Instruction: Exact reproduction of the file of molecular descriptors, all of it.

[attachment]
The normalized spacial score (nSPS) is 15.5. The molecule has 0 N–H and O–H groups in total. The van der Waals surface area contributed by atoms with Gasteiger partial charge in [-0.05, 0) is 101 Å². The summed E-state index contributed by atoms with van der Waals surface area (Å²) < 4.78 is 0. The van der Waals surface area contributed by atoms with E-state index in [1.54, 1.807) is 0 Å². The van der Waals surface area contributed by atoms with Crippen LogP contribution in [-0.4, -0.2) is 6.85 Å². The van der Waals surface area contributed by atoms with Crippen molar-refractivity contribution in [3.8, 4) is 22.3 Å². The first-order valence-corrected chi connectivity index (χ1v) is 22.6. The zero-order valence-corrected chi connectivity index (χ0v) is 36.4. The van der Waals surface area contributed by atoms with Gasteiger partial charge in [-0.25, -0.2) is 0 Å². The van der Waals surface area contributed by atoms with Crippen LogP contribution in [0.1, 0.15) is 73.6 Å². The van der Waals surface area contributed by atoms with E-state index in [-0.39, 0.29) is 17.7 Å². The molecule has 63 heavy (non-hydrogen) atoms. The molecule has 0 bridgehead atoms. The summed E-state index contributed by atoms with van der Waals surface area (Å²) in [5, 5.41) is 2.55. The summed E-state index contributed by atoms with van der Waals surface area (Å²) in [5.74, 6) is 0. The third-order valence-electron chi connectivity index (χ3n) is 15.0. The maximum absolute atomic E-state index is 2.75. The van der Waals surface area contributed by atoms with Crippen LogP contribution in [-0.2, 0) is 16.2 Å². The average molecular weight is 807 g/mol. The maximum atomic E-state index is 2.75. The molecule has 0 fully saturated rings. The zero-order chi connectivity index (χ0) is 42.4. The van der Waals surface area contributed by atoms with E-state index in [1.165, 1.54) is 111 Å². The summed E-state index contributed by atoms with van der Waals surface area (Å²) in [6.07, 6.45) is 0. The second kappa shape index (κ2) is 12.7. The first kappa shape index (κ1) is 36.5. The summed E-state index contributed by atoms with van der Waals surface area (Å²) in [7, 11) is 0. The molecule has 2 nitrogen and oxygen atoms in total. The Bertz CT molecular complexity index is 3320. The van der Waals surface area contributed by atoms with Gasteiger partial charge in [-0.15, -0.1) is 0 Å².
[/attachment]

The normalized spacial score (nSPS) is 15.5. The molecule has 0 N–H and O–H groups in total. The van der Waals surface area contributed by atoms with Gasteiger partial charge in [-0.05, 0) is 101 Å². The summed E-state index contributed by atoms with van der Waals surface area (Å²) < 4.78 is 0. The van der Waals surface area contributed by atoms with E-state index in [1.54, 1.807) is 0 Å². The van der Waals surface area contributed by atoms with Crippen LogP contribution in [-0.4, -0.2) is 6.85 Å². The van der Waals surface area contributed by atoms with Crippen molar-refractivity contribution in [3.8, 4) is 22.3 Å². The first-order valence-corrected chi connectivity index (χ1v) is 22.6. The zero-order valence-corrected chi connectivity index (χ0v) is 36.4. The van der Waals surface area contributed by atoms with Gasteiger partial charge in [-0.25, -0.2) is 0 Å². The van der Waals surface area contributed by atoms with Crippen LogP contribution in [0.1, 0.15) is 73.6 Å². The van der Waals surface area contributed by atoms with E-state index in [-0.39, 0.29) is 17.7 Å². The molecule has 63 heavy (non-hydrogen) atoms. The molecule has 0 bridgehead atoms. The summed E-state index contributed by atoms with van der Waals surface area (Å²) in [5, 5.41) is 2.55. The summed E-state index contributed by atoms with van der Waals surface area (Å²) in [5.74, 6) is 0. The third-order valence-electron chi connectivity index (χ3n) is 15.0. The maximum absolute atomic E-state index is 2.75. The van der Waals surface area contributed by atoms with Crippen LogP contribution in [-0.2, 0) is 16.2 Å². The average molecular weight is 807 g/mol. The maximum atomic E-state index is 2.75. The molecule has 0 fully saturated rings. The zero-order chi connectivity index (χ0) is 42.4. The van der Waals surface area contributed by atoms with E-state index in [1.165, 1.54) is 111 Å². The summed E-state index contributed by atoms with van der Waals surface area (Å²) in [6.07, 6.45) is 0. The second kappa shape index (κ2) is 12.7. The first kappa shape index (κ1) is 36.5. The summed E-state index contributed by atoms with van der Waals surface area (Å²) in [7, 11) is 0. The molecule has 2 nitrogen and oxygen atoms in total. The Bertz CT molecular complexity index is 3320. The van der Waals surface area contributed by atoms with Gasteiger partial charge in [-0.15, -0.1) is 0 Å².